Flagstaff and Bozeman are actually a lot alike, and there's lots of back-and-forth between the two cities, I knew lots of people in Flagstaff who went to school in Bozeman at some point. Bozeman has colder winters, more reliable skiing and water-sports. Flagstaff is a bit larger and there's more to do outside on a 4-season basis for those that don't ski - get sick of the cold and snow, and you can just drive down the hill to the desert. Flagstaff is ideally situated for explorations to the national Parks of the southwest, Bozeman for Yellowstone and Glacier and northern Rockies.
Aug 31, 2012 5:22 PM
10Pacific University is located in several states and not necessarily affiliated with each other. Alaska Pacific University in Anchorage, Alaska, is formerly Alaska Methodist University and is affiliated with the many Methodist Universities located throughout the USA. Its campus is located next-door to the campus of the University of Alaska Anchorage, both in mid-Anchorage with a large greenbelt and a pond with nesting loons, which becomes an ice skating area during the winters. There is lots of wildlife roaming the campus. The university is popular and has a good reputation. (Anchorage, along the Pacific Ocean inlet, is warmer than Bozeman, Montana, in the winters.) There are several ski and snowboarding slopes nearby. One Olympic cross-country skier recently attended Alaska Pacific University. There are many miles of paved bike/cross-country ski trails throughout Anchorage.
Seattle Pacific University is well-known in Washington state. There is also Hawaii Pacific University, which I had not previously heard of. California Pacific University is another that I had not heard of. There was a Pacific University in San Francisco, if I recall correctly, but now there are campuses located in several other places -- Fresno, Azusa. At least one campus is affiliated with the Luthern church.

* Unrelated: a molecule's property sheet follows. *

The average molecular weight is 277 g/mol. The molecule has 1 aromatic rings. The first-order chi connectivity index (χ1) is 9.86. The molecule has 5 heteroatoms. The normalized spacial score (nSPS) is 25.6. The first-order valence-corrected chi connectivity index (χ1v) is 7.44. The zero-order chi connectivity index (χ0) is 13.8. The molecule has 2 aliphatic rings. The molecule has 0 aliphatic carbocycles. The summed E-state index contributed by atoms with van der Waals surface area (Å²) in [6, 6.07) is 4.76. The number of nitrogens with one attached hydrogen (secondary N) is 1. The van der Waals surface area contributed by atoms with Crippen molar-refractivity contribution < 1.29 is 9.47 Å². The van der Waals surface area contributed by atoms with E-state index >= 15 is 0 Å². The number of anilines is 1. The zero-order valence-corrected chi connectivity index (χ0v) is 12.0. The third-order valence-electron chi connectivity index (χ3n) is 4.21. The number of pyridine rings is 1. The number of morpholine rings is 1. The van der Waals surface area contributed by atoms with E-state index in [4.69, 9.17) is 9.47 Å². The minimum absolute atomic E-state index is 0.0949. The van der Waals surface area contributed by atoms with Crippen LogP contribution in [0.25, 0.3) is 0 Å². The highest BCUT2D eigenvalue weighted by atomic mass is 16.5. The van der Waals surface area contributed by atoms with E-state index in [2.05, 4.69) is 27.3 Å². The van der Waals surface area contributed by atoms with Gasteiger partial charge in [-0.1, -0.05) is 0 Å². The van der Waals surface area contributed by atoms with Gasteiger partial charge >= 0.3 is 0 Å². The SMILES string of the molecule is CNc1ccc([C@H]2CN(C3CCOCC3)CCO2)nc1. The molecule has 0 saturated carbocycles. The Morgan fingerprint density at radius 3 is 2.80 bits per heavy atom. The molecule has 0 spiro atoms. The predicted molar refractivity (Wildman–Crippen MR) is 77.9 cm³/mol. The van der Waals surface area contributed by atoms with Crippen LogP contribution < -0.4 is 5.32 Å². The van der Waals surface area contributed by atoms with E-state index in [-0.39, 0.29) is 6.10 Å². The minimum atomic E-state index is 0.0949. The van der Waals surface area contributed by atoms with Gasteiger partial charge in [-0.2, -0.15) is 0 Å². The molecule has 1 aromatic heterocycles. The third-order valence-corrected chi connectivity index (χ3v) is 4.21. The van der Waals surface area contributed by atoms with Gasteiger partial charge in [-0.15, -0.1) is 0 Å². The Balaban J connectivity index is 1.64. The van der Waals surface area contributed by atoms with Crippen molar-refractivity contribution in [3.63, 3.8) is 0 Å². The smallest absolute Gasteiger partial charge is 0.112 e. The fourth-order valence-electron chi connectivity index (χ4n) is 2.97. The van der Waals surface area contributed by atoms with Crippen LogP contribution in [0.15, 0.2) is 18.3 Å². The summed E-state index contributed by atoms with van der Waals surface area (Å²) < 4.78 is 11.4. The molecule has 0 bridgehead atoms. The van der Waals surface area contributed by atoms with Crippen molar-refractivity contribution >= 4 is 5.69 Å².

Edited by: trekker502
Aug 31, 2012 8:53 PM
Aug 31, 2012 9:00 PM
12I agree with FlagStuff that a visitor might prefer a smaller program at a lesser-known school where they could get personal attention.
While I agree that there are many UT campuses, whenever someone discusses UT, that generally defaults to UT-Austin. That being said, OP definitely should definitely double check this because there is a world of difference between the Austin campus and say, UTEP.
Aug 31, 2012 9:39 PM
Sep 1, 2012 5:32 AM
14#10/13, there is a difference between "University of the Pacific" and "Pacific University." These are completely unrelated schools.
And this goes for the others as well. Just because a school has "Pacific" in its title does not mean it's related to all the others that also have "Pacific" in their titles.
Of course, the question is whether the OP is confusing them as well.